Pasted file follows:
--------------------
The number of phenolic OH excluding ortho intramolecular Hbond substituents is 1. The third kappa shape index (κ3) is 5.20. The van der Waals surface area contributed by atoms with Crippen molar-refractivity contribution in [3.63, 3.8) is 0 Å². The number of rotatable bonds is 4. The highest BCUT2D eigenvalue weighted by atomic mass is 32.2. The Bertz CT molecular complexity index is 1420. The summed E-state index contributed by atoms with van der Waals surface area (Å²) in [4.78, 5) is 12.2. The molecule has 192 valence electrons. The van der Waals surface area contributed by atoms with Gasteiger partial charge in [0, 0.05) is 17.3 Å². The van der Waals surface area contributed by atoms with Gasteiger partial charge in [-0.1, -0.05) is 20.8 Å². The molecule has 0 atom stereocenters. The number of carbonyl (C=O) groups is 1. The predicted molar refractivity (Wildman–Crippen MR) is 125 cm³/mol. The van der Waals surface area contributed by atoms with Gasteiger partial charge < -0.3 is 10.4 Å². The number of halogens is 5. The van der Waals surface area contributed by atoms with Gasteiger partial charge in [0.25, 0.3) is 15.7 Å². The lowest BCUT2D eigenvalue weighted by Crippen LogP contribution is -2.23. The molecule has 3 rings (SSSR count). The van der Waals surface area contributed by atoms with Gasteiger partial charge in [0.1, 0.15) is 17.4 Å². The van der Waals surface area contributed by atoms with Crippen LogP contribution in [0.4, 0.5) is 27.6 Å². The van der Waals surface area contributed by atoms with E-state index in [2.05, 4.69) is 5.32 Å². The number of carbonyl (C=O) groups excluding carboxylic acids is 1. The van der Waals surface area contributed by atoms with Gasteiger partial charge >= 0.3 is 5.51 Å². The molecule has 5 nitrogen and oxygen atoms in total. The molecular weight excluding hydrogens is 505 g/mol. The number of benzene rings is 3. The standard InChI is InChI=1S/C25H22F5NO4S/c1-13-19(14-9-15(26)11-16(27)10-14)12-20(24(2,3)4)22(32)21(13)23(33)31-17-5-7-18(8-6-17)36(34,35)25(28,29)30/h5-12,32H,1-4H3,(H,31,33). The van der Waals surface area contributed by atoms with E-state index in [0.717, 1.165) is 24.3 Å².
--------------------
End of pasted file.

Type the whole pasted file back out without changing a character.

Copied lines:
The number of phenolic OH excluding ortho intramolecular Hbond substituents is 1. The third kappa shape index (κ3) is 5.20. The van der Waals surface area contributed by atoms with Crippen molar-refractivity contribution in [3.63, 3.8) is 0 Å². The number of rotatable bonds is 4. The highest BCUT2D eigenvalue weighted by atomic mass is 32.2. The Bertz CT molecular complexity index is 1420. The summed E-state index contributed by atoms with van der Waals surface area (Å²) in [4.78, 5) is 12.2. The molecule has 192 valence electrons. The van der Waals surface area contributed by atoms with Gasteiger partial charge in [0, 0.05) is 17.3 Å². The van der Waals surface area contributed by atoms with Gasteiger partial charge in [-0.1, -0.05) is 20.8 Å². The molecule has 0 atom stereocenters. The number of carbonyl (C=O) groups is 1. The predicted molar refractivity (Wildman–Crippen MR) is 125 cm³/mol. The van der Waals surface area contributed by atoms with Gasteiger partial charge < -0.3 is 10.4 Å². The number of halogens is 5. The van der Waals surface area contributed by atoms with Gasteiger partial charge in [0.25, 0.3) is 15.7 Å². The lowest BCUT2D eigenvalue weighted by Crippen LogP contribution is -2.23. The molecule has 3 rings (SSSR count). The van der Waals surface area contributed by atoms with Gasteiger partial charge in [0.1, 0.15) is 17.4 Å². The van der Waals surface area contributed by atoms with Crippen LogP contribution in [0.4, 0.5) is 27.6 Å². The van der Waals surface area contributed by atoms with E-state index in [2.05, 4.69) is 5.32 Å². The number of carbonyl (C=O) groups excluding carboxylic acids is 1. The van der Waals surface area contributed by atoms with Gasteiger partial charge >= 0.3 is 5.51 Å². The molecule has 5 nitrogen and oxygen atoms in total. The molecular weight excluding hydrogens is 505 g/mol. The number of benzene rings is 3. The standard InChI is InChI=1S/C25H22F5NO4S/c1-13-19(14-9-15(26)11-16(27)10-14)12-20(24(2,3)4)22(32)21(13)23(33)31-17-5-7-18(8-6-17)36(34,35)25(28,29)30/h5-12,32H,1-4H3,(H,31,33). The van der Waals surface area contributed by atoms with E-state index in [0.717, 1.165) is 24.3 Å².